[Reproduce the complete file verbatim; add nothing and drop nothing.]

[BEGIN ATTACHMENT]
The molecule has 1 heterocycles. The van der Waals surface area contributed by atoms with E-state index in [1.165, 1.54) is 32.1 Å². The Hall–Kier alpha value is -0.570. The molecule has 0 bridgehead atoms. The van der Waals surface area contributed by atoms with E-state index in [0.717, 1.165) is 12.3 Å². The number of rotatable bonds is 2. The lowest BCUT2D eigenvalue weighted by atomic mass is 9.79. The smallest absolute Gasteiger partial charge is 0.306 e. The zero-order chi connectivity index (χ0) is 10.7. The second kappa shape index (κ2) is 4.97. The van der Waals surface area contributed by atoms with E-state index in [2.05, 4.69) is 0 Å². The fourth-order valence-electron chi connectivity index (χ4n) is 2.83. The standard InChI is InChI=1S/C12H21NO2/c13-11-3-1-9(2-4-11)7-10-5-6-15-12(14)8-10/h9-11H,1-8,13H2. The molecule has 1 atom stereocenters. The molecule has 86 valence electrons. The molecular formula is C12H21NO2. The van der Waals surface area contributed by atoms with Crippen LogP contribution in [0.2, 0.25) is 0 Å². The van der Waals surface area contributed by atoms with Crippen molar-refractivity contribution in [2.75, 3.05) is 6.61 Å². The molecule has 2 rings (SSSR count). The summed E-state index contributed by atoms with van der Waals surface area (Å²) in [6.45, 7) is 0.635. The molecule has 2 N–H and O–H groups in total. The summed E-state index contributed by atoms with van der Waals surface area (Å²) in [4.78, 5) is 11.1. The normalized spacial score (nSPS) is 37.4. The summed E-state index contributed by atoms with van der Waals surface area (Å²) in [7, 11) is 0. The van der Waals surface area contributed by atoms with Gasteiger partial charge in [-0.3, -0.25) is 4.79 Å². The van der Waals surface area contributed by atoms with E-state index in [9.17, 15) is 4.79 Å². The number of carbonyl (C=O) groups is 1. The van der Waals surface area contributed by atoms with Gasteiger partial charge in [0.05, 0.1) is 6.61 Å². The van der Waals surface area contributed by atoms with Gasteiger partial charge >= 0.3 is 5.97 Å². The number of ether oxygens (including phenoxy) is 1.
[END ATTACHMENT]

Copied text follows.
The molecule has 1 heterocycles. The van der Waals surface area contributed by atoms with E-state index in [1.165, 1.54) is 32.1 Å². The Hall–Kier alpha value is -0.570. The molecule has 0 bridgehead atoms. The van der Waals surface area contributed by atoms with E-state index in [0.717, 1.165) is 12.3 Å². The number of rotatable bonds is 2. The lowest BCUT2D eigenvalue weighted by atomic mass is 9.79. The smallest absolute Gasteiger partial charge is 0.306 e. The zero-order chi connectivity index (χ0) is 10.7. The second kappa shape index (κ2) is 4.97. The van der Waals surface area contributed by atoms with E-state index in [2.05, 4.69) is 0 Å². The fourth-order valence-electron chi connectivity index (χ4n) is 2.83. The standard InChI is InChI=1S/C12H21NO2/c13-11-3-1-9(2-4-11)7-10-5-6-15-12(14)8-10/h9-11H,1-8,13H2. The molecule has 1 atom stereocenters. The molecule has 86 valence electrons. The molecular formula is C12H21NO2. The van der Waals surface area contributed by atoms with Crippen LogP contribution in [0.2, 0.25) is 0 Å². The van der Waals surface area contributed by atoms with Crippen molar-refractivity contribution in [2.75, 3.05) is 6.61 Å². The molecule has 2 rings (SSSR count). The summed E-state index contributed by atoms with van der Waals surface area (Å²) in [6.45, 7) is 0.635. The molecule has 2 N–H and O–H groups in total. The summed E-state index contributed by atoms with van der Waals surface area (Å²) in [4.78, 5) is 11.1. The normalized spacial score (nSPS) is 37.4. The summed E-state index contributed by atoms with van der Waals surface area (Å²) in [7, 11) is 0. The van der Waals surface area contributed by atoms with Gasteiger partial charge in [-0.3, -0.25) is 4.79 Å². The van der Waals surface area contributed by atoms with E-state index in [9.17, 15) is 4.79 Å². The number of carbonyl (C=O) groups is 1. The van der Waals surface area contributed by atoms with Gasteiger partial charge in [0.05, 0.1) is 6.61 Å². The van der Waals surface area contributed by atoms with Gasteiger partial charge >= 0.3 is 5.97 Å². The number of ether oxygens (including phenoxy) is 1.